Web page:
Prime Minister Narendra Modi inaugurated India's first seaplane service in Gujarat on October 31. The service offers connectivity from the world's tallest statue, a 182-metre statue of India's first deputy Prime Minister Sardar Vallabhbhai Patel in Kevadia colony to Sabarmati riverfront in Ahmedabad.
The seaplane service in Gujarat is expected to provide impetus to the state's tourism and the Regional Connectivity Scheme UDAN. Online bookings for India's first ever seaplane service began late Friday night.
Here are the top 10 things you need to know about the seaplane service connecting Sabarmati riverfront and Statue of Unity
- This service will be operated by SpiceJet's subsidiary, SpiceShuttle. The SpiceShuttle will be utilising Twin Otter 300 seaplanes, built by Canadian plane manufacturer de Havilland Canada.
- The seaplane will cover the distance between Sabarmati riverfront in Ahmedabad and the Statue of Unity in Kevadia in around 45 minutes.
- The aerial distance between Ahmedabad and Kevadia is nearly 200 kilometres, while it can take around four hours via road.
- These planes have a seating capacity of up to 19 people, including passengers and crew members.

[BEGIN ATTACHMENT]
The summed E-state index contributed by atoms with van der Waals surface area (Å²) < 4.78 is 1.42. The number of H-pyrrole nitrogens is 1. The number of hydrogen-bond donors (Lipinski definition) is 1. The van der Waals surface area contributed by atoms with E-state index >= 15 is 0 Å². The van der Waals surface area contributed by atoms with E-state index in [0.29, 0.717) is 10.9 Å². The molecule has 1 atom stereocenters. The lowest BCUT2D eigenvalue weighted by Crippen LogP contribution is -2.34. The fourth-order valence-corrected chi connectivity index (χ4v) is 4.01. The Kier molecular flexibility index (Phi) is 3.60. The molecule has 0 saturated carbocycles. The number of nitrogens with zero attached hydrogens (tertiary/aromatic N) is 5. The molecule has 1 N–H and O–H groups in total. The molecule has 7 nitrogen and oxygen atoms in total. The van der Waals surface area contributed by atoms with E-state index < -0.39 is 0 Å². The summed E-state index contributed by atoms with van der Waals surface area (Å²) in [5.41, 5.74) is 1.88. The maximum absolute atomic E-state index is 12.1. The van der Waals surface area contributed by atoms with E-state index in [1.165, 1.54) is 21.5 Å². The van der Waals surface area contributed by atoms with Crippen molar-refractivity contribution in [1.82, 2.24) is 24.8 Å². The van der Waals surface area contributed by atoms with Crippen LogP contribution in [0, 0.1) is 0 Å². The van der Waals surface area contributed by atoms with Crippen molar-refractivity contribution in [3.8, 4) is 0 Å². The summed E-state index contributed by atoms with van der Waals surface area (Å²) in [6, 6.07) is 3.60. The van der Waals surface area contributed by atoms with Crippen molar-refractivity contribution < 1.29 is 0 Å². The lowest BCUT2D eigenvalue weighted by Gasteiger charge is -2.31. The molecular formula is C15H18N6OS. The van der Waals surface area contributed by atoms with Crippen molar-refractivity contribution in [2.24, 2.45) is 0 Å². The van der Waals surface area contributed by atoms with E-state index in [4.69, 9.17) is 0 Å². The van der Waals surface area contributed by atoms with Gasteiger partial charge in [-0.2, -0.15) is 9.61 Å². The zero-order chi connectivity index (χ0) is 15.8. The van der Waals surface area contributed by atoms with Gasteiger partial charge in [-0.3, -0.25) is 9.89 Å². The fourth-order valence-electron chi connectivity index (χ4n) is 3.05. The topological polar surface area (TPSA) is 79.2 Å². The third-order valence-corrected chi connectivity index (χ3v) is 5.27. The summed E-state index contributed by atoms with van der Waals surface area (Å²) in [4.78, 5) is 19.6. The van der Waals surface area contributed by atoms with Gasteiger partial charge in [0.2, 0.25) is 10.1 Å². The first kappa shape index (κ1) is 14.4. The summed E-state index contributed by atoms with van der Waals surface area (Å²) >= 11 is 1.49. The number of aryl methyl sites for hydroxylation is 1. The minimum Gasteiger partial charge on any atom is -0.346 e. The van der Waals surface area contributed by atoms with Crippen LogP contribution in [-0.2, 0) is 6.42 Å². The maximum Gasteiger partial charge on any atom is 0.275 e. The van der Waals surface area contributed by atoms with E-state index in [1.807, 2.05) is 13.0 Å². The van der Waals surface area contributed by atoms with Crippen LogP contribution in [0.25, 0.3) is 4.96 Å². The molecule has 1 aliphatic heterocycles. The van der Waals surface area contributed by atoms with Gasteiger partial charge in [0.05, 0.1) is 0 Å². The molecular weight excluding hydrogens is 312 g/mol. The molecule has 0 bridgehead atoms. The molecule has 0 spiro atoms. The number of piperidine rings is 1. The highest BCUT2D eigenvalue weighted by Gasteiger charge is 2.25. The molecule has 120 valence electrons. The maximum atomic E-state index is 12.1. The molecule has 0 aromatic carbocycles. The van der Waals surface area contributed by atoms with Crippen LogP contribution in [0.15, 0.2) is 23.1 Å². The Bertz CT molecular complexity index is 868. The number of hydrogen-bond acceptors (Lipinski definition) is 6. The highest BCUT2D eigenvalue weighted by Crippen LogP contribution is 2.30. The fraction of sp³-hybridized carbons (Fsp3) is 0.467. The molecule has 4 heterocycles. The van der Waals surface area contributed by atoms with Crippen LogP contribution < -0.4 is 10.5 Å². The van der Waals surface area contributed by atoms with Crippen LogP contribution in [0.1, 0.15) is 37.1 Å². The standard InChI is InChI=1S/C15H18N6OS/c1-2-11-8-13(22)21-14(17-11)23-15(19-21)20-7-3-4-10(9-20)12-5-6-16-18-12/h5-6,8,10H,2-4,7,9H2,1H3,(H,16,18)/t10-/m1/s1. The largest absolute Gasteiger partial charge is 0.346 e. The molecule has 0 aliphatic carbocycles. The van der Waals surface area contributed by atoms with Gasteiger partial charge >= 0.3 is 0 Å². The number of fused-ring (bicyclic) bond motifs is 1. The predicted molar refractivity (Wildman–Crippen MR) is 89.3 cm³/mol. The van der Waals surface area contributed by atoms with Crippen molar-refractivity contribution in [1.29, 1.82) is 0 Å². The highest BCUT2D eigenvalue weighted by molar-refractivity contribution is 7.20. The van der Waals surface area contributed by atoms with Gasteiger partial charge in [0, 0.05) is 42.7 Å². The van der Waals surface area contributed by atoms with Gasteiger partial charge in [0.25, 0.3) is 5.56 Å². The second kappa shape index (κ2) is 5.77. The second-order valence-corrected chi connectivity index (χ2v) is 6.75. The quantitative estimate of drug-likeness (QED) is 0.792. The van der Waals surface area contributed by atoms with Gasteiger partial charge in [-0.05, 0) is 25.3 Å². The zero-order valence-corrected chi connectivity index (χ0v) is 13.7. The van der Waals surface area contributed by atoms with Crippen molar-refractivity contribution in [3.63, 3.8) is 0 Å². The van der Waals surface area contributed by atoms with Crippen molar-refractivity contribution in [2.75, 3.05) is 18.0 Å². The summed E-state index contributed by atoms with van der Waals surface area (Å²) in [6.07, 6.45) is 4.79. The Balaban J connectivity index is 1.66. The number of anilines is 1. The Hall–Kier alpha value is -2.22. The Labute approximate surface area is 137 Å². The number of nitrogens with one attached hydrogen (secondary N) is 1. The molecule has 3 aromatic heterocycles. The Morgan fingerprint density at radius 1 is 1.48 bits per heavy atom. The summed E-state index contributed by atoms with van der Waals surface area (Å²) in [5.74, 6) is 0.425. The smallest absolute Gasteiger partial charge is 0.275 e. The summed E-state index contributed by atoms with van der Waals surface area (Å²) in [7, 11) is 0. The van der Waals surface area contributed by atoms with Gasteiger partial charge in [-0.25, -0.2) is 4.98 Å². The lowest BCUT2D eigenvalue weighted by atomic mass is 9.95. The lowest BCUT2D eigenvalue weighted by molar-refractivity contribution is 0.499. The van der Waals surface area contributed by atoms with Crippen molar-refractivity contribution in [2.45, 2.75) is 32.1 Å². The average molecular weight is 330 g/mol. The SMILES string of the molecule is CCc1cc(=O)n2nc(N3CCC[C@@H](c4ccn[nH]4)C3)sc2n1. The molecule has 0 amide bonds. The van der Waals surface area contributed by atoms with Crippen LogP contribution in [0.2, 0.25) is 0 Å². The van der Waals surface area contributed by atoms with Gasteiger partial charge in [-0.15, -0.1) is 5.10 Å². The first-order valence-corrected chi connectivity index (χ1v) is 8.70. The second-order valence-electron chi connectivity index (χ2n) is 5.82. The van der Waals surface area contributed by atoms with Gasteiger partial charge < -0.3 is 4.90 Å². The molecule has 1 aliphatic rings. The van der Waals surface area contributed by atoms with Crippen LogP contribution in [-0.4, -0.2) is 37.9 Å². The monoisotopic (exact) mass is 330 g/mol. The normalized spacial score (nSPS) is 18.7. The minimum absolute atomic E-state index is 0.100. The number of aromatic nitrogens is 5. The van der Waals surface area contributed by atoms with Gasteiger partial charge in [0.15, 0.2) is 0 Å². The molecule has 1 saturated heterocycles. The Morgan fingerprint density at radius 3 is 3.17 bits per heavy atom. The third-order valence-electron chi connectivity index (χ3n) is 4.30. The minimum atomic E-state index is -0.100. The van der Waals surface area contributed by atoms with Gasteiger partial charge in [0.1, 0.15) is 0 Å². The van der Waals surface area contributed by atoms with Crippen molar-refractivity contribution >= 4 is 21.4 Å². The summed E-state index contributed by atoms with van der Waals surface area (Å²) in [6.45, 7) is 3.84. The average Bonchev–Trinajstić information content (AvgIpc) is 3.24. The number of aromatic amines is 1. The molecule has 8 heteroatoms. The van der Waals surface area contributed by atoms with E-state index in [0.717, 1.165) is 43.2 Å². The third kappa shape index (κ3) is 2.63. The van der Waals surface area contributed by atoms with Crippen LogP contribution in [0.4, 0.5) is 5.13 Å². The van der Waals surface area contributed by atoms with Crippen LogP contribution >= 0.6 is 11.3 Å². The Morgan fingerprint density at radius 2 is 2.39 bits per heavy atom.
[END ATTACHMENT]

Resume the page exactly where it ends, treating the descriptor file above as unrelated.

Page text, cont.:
- The Twin Otter 300 can be hired at a cost of Rs 4,800 per person. Passengers can also book tickets while on the plane.
- Four flights a day will operate between Ahmedabad and Kevadia on each side, which means four arrivals and four departures.
- The Gujarat government had earlier announced that it had inked a Memorandum of Understanding (MoU) with the Central Ministry of Civil Aviation (MoCA) and Airports Authority of India (AAI) in July 2020.
- The focus of this MoU was to begin the first-ever "seaplane services in Gujarat to provide seamless and affordable air connectivity from Sabarmati Riverfront in Ahmedabad to the Statue of Unity, Kevadia."
- In October 2019, budget carrier SpiceJet had laid out plans to purchase over 100 amphibian planes that were estimated to cost $400 million.
- SpiceJet had inked a MoU with the Japanese seaplane manufacturer, Setouchi Holdings to explore the possibilities of utilizing amphibian planes in a cost-effective manner.